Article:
MIAMI — Earlier today, the Wall Street Journal confirmed widespread reports that Boeing had held takeover discussions with Brazilian aircraft manufacturer Embraer, contemplating a deal that would value Embraer at a substantial premium to its current $3.7 billion market valuation. The potential merger would give Boeing a product lineup stretching from roughly 80 (the Embraer E175-E2) to 400 (the Boeing 777-9X) seats and would allow the Chicago-based carrier to compete more effectively with the Airbus after the latter purchased Bombardier’s financially troubled CSeries program.
Brazilian government approval is the major sticking point
According to the WSJ’s report, the major sticking point with the merger surrounds approval from the Brazilian government, which holds so-called golden shares that allow it to have veto power over major corporate transactions. Given that Boeing dwarfs Embraer in revenue (it’s roughly 20 times larger) and production, the Brazilian government may be worried about Boeing consolidating or closing factories in Brazil proper. Boeing may have to make substantial concessions to the Brazilian government, including production rate guarantees and local commitments to factories in Brazil.
Like the Bombardier – Airbus deal, a Boeing takeover makes sense for both sides
For Embraer itself, while it is not facing the same kind of financial challenges as Bombardier, the premium from Boeing should be more than enough to convince shareholders. Moreover, Embraer has faced non-trivial sales challenges with its re-engined E-Jets E2 family. The family only has 233 firm orders with less than four months until its entry into service (EIS) with Wideroe in April 2018.
Before Embraer won 30 new commitments for the E190-E2 and E195-E2 at the Paris Air Show this summer, it had only sold 8 E-Jets since the summer of 2015. Meanwhile, the CSeries is already at 360 total orders and now has the might of the Airbus sales engine behind it.
Because the E-Jets are a touch smaller than the CSeries family (the E195-E2 seats roughly ten fewer passengers than the CS300) and because the 737 MAX 8 is 10-12 seats larger than the Airbus A320neo, they don’t fit as neatly into the Boeing product lineup as the CSeries family did with Airbus. There is roughly a 45 seat gap between the E195-E2 and the 737 MAX 8, whereas the gap between the CS300 and the A320neo is a more manageable 20.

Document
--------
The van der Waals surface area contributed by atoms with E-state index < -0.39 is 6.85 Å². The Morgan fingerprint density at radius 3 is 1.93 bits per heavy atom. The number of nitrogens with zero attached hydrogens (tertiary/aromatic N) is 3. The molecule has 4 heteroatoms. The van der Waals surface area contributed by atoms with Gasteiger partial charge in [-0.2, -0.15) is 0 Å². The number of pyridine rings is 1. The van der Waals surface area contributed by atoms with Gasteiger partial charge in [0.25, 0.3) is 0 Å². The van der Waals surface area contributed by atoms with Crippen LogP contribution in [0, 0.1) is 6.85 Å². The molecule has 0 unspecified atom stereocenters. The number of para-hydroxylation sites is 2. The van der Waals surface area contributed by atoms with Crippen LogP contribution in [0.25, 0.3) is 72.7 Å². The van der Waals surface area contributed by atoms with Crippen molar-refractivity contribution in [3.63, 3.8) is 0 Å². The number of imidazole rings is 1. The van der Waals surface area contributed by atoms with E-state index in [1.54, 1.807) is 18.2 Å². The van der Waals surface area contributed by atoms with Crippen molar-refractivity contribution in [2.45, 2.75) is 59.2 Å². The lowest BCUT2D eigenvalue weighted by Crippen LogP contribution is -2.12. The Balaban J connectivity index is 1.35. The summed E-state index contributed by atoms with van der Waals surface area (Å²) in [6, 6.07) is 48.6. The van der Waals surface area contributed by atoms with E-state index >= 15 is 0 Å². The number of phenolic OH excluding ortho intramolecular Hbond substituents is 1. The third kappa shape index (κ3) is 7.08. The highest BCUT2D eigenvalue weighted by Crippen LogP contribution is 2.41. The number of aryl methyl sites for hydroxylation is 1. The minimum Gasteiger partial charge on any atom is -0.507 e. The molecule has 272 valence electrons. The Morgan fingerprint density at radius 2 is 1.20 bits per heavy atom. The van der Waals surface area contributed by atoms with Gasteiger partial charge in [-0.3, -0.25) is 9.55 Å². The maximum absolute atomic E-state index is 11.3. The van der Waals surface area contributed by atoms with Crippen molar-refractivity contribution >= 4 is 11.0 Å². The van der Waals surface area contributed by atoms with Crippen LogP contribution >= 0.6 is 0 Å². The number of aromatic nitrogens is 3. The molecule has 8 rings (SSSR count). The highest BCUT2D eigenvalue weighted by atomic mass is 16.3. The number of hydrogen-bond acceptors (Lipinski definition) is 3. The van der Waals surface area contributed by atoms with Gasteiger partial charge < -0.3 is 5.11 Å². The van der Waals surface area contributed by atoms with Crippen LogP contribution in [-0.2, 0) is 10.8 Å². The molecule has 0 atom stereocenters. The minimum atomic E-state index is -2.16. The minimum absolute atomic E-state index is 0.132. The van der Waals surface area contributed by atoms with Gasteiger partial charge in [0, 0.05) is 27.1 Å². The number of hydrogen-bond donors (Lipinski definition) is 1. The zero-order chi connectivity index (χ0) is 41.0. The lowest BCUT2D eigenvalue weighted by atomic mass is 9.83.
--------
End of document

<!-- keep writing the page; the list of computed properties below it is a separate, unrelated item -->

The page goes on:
But Boeing can still now go out into the market and pitch a unified product family which now becomes a competitive ante with Airbus doing the same in every narrowbody contest. Boeing will be paying several billion dollars for Embraer as an asset, but Embraer is a profitable and financially sustainable company. Moreover, the elevated combined sales pitch with Boeing and the lower supplier costs that Boeing can enable via its heft should push up gross margins and profitability further.
Boeing does not get the same kind of technical benefits as Airbus
While the CSeries is one of the most technically advanced products on the market today, the E-Jets E2 are a mere re-engining of a more mature platform. There also isn’t much potential to stretch the E195-E2 which means that unlike Airbus, Boeing likely can’t use the E2 family as the base for it’s future narrowbody offering alongside the middle of market (MoM) plane currently under development.
The news of this deal makes the CSeries tariff fight even weirder
The fact Boeing has its sights set on Embraer makes its continued efforts to slap a tariff on CSeries imports into the United States even more confusing. Embraer’s E-Jets are all produced in Sao Jose dos Campos, Brazil, which means that they would be imported into the US to fulfill orders with any American customers like regional carrier SkyWest, who accounts for nearly half of the E2’s order book with 100 firm orders for the E175-E2. If the CSeries is slapped with a tariff, then Boeing cannot credibly import the E2 family for American buyers, which kneecaps this deal in one of the most important markets for small mainline jets and the most important market for regional jets bar none.
Boeing still has to solve the Embraer E175-E2’s scope clause issue
Still, for the Embraer deal to truly pay off for Boeing, it must resolve the very real scope clause challenges faced by the Embraer sales team, as the US market is the most important to service the deal. The E175 is optimized to seat roughly 85 passengers, but based on most US scope clauses, mainline carriers like United can only outsource flying up to 76 seats. But even more worrisome is the fact that the E175 as currently constructed is too heavy for the weight limits in those scope clauses. Given the negotiating power of US airline pilots right now, scope clause relief for a larger regional jet is not a likely outcome. And the net result puts close to half the E2 order book at risk and necessitates a costly re-design to strip weight out of the E175-E2.